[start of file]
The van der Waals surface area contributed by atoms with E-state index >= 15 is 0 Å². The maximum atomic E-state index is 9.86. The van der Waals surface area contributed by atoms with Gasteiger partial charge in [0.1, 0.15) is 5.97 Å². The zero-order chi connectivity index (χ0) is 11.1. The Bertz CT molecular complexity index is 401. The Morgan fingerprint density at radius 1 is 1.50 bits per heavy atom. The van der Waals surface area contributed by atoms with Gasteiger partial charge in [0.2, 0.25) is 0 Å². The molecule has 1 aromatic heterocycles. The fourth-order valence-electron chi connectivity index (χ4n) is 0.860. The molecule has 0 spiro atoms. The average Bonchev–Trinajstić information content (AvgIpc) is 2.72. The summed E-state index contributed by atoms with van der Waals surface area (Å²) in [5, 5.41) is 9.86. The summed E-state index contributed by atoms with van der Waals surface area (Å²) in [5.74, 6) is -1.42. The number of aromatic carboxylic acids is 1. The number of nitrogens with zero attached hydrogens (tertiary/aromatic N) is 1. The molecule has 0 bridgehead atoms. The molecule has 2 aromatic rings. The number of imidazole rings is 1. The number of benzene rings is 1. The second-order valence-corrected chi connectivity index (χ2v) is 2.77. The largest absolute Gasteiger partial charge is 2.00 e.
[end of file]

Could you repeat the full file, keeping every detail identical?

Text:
The van der Waals surface area contributed by atoms with E-state index >= 15 is 0 Å². The maximum atomic E-state index is 9.86. The van der Waals surface area contributed by atoms with Gasteiger partial charge in [0.1, 0.15) is 5.97 Å². The zero-order chi connectivity index (χ0) is 11.1. The Bertz CT molecular complexity index is 401. The Morgan fingerprint density at radius 1 is 1.50 bits per heavy atom. The van der Waals surface area contributed by atoms with Gasteiger partial charge in [0.2, 0.25) is 0 Å². The molecule has 1 aromatic heterocycles. The fourth-order valence-electron chi connectivity index (χ4n) is 0.860. The molecule has 0 spiro atoms. The average Bonchev–Trinajstić information content (AvgIpc) is 2.72. The summed E-state index contributed by atoms with van der Waals surface area (Å²) in [5, 5.41) is 9.86. The summed E-state index contributed by atoms with van der Waals surface area (Å²) in [5.74, 6) is -1.42. The number of aromatic carboxylic acids is 1. The number of nitrogens with zero attached hydrogens (tertiary/aromatic N) is 1. The molecule has 0 bridgehead atoms. The molecule has 2 aromatic rings. The number of imidazole rings is 1. The number of benzene rings is 1. The second-order valence-corrected chi connectivity index (χ2v) is 2.77. The largest absolute Gasteiger partial charge is 2.00 e.